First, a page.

Was it just a legend? The mighty Amazon women of yore? It was said that they rode their horses bare-breasted—with one breast cut off so their quiver of arrows could be snapped tight across their chest and all the better to aim their arrows at their prey. Poison arrows, some say, made from secret herbs. The Amazon women lived apart on the wind-swept steppes of Asia where they were feared for their hatred of men. They did mate, of course, but if they bore a male child, they either killed him or gave him away.
Feminists have long debunked the existence of the Amazon women as a patriarchal rag to frighten little boys—and big ones too. Why would women want to live apart from the rest of the world in an all-female, self-sufficient—albeit austere—community where men were not only not allowed, but the male seed banished? The question I ponder is this: what happened to these women that made them take such a drastic decision? Is this a deep yearning in the heart of the female psyche to escape male bondage and live apart as a tribe of sisters? This urge is present in some segments of the radical feminist movement. Lesbian communes pop up—then die out because we do long for brothers, husbands, lovers, sons.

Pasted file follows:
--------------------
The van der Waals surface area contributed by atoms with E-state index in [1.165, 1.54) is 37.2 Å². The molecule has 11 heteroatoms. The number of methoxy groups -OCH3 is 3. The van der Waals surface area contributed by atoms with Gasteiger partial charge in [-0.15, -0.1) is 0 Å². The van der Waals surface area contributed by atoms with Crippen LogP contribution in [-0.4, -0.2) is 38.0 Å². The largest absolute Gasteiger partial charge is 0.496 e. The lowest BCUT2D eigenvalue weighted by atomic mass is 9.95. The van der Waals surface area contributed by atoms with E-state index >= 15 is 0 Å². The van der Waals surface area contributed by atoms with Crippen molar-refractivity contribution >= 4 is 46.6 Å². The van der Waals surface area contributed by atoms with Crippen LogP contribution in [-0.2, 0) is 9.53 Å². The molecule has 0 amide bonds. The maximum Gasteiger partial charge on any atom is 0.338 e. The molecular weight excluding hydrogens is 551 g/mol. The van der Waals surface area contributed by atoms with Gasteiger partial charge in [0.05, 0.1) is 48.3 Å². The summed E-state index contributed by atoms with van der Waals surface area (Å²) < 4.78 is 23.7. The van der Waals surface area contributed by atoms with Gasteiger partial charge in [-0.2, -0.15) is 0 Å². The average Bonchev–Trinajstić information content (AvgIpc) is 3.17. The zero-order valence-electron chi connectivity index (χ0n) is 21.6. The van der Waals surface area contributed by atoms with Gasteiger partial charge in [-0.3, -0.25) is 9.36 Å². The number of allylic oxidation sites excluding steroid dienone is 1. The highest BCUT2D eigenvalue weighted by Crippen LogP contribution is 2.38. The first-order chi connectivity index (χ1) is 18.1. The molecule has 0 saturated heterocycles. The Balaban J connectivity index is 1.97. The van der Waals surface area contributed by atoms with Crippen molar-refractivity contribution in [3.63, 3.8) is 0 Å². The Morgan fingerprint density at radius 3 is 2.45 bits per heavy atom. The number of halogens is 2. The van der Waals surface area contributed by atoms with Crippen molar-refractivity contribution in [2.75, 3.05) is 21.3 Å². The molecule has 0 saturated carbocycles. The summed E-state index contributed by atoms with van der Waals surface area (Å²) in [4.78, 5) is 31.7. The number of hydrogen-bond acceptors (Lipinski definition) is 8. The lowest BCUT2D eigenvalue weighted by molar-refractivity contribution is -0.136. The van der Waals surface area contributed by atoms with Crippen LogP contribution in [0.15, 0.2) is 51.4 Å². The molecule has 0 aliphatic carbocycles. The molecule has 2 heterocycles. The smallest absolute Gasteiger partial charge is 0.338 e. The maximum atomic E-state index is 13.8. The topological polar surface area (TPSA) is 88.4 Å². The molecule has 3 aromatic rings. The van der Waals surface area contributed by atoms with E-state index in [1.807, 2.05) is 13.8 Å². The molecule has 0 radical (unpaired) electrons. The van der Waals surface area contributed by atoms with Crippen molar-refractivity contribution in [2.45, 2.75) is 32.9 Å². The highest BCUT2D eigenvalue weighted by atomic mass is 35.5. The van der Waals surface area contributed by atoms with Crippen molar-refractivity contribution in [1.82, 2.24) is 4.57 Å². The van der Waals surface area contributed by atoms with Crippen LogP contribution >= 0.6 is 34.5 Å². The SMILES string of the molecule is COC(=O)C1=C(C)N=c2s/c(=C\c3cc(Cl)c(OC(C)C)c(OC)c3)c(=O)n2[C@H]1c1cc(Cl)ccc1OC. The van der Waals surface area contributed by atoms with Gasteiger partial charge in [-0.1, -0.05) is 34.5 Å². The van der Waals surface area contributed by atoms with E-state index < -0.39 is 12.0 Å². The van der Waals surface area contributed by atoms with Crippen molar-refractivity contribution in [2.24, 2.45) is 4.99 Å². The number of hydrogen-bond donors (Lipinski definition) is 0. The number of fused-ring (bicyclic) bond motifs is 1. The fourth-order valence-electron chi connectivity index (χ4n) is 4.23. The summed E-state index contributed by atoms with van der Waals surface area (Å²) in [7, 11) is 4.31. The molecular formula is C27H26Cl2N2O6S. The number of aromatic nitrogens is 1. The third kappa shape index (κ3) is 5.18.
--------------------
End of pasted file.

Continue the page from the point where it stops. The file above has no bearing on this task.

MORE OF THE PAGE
But as the planet takes a deep dive into what is being described as the Sixth Great Extinction, how will we, as a species, shift? What kind of survival communities will emerge? Exclusive communes with strict rules and leadership akin to the Colonia Dignidad? Eco-villages where folks have their own space, but live and work in common? Women’s collectives like the Beguines in Hildegard´s time? Buddhist or monastic communities like Thich Nhat Hanh´s Plum Village? Perhaps here in Chile we can learn from the Mapuche, recognizing that we are che-people—of mapu—Earth, and like them, become her keepers.